3. I'm not knowlegable at all about how Royal College specialists work But just for family medicine if you wanted to bypass the supervision/pathway 3 as well as the CFPC exam, and go straight to independent practice certificate...this is reply from CPSO there is reciprocity between CFPC and ABFM-Fam med. The ABFM exam is much easier, no OSCE just 200-300 multiple choice questions. WE get tons of practice with 10-20 years worth of exam questions. In your review of qualifications, you indicate that you wish to apply for an Independent Practice certificate of registration. For your information, the College’s Council has approved a policy that provides a route to registration in Ontario for eligible applicants who have obtained CFPC certification without examination under the CFPC Alternative Route to Certification or CFPC Recognition of Jurisdictions Outside of Canada (US, UK Ireland and Australia). The prerequisite qualifications to apply under the Policy for the Recognition of Certification without Examination issued by the CFPC are: CFPC certification without examination, on the basis of completion of residency training in family medicine and the certification exam in a jurisdiction approved by the College of Family Physicians of Canada; passed the MCCQE Parts 1 and 2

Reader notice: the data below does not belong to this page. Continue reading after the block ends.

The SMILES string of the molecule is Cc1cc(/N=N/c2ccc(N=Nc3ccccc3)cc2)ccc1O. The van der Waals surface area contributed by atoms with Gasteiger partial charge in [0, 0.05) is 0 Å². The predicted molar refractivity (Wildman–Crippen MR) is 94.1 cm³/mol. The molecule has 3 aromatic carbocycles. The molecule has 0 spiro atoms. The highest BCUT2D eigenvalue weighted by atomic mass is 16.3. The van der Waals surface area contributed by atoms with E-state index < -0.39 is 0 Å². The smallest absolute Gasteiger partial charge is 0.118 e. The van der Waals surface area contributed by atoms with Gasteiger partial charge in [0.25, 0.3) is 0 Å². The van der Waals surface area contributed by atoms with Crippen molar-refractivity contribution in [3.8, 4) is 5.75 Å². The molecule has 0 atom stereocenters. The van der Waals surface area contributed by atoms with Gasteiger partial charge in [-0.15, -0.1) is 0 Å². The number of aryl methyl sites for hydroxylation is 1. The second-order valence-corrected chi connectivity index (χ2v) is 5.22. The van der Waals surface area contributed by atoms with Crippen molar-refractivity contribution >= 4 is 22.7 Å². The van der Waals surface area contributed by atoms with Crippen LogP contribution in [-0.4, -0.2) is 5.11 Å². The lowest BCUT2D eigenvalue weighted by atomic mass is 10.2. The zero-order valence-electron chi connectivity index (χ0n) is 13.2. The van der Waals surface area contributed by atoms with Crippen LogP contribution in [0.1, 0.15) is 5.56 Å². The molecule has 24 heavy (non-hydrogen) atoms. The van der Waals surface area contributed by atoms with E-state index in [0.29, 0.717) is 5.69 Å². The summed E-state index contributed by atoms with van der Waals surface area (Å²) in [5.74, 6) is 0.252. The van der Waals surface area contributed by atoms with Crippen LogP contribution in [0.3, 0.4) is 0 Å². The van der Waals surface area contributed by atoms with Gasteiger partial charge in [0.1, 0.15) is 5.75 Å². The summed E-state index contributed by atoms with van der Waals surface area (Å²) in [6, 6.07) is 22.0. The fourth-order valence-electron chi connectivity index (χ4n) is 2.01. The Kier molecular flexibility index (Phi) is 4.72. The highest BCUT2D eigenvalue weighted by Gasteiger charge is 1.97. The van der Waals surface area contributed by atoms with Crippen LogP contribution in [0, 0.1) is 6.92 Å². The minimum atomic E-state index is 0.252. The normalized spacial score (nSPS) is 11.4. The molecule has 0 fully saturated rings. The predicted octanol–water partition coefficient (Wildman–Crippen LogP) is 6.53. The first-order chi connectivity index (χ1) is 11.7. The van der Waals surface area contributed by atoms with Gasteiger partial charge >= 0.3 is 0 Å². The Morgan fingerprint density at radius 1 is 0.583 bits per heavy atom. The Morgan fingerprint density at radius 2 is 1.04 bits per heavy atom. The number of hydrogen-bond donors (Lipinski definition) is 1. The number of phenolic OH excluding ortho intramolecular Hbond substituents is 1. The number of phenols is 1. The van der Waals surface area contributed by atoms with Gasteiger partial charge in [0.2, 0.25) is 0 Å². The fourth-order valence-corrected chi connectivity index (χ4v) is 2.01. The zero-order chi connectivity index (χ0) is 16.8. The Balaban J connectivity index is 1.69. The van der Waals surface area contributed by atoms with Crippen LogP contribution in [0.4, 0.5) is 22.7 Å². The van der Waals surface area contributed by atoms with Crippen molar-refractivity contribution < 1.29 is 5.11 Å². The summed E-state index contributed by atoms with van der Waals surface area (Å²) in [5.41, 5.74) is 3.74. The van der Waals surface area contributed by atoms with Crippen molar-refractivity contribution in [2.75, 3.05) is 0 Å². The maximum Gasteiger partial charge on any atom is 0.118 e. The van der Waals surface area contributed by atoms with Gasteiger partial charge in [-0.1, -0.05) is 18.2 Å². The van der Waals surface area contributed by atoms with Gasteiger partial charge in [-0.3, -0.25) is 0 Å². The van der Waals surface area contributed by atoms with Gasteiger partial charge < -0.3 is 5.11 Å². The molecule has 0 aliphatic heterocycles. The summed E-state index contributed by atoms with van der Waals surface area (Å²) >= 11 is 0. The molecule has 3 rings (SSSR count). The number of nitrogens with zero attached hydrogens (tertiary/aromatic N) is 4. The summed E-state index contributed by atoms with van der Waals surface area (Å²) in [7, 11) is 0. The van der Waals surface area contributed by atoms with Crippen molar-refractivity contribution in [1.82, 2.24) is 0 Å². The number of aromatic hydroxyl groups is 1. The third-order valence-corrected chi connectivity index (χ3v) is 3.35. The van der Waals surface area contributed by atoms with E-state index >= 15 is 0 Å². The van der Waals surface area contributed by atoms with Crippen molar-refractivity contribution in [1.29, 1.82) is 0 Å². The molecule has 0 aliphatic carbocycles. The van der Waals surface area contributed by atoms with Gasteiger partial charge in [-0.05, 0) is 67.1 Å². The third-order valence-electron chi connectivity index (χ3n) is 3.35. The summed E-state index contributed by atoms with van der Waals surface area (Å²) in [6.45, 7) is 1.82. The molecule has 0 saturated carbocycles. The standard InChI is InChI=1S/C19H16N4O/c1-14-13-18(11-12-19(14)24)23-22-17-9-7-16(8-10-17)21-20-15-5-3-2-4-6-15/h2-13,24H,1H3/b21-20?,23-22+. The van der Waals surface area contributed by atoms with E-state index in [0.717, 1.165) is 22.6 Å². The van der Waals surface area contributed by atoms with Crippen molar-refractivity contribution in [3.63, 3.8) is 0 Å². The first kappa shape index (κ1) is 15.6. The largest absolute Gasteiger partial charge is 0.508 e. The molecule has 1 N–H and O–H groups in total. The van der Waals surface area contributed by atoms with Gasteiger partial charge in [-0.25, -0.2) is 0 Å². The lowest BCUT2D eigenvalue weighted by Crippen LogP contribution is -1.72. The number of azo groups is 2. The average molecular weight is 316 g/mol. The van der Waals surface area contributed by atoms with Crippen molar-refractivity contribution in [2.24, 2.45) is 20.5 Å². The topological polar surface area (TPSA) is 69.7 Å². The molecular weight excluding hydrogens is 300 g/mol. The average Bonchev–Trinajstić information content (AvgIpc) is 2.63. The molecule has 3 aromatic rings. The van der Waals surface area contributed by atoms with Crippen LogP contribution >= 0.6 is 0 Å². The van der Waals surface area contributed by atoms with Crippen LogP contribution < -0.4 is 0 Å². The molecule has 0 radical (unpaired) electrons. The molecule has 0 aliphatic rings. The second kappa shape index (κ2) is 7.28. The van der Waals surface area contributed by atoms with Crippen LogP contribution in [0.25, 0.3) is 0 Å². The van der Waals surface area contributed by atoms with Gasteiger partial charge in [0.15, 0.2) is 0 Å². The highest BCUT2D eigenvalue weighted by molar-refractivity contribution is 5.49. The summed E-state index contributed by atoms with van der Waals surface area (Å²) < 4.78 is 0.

4. in the path for the pathway 3 for a US medical school grad - they include D.O. or M.D. as long as the D.O. graduates from an ACGME accreditated residency (which will be the norm as everything will be ACGME soon) and is board certified and meets the other pathway 3 requirements which are the same for a M.D. for non-primary care specialites the road block is trying to find a supervisor - i.e. if you are doing pathway 3 as a general surgeon not sure how the supervsiro thing works whereas with family medicine your supervsiro just review your charts, etc. even if you are D.O. and can't come back to Canada at least you have a job close to the border - prospects are not so good if you have a UK/Australia degree with no residency or job.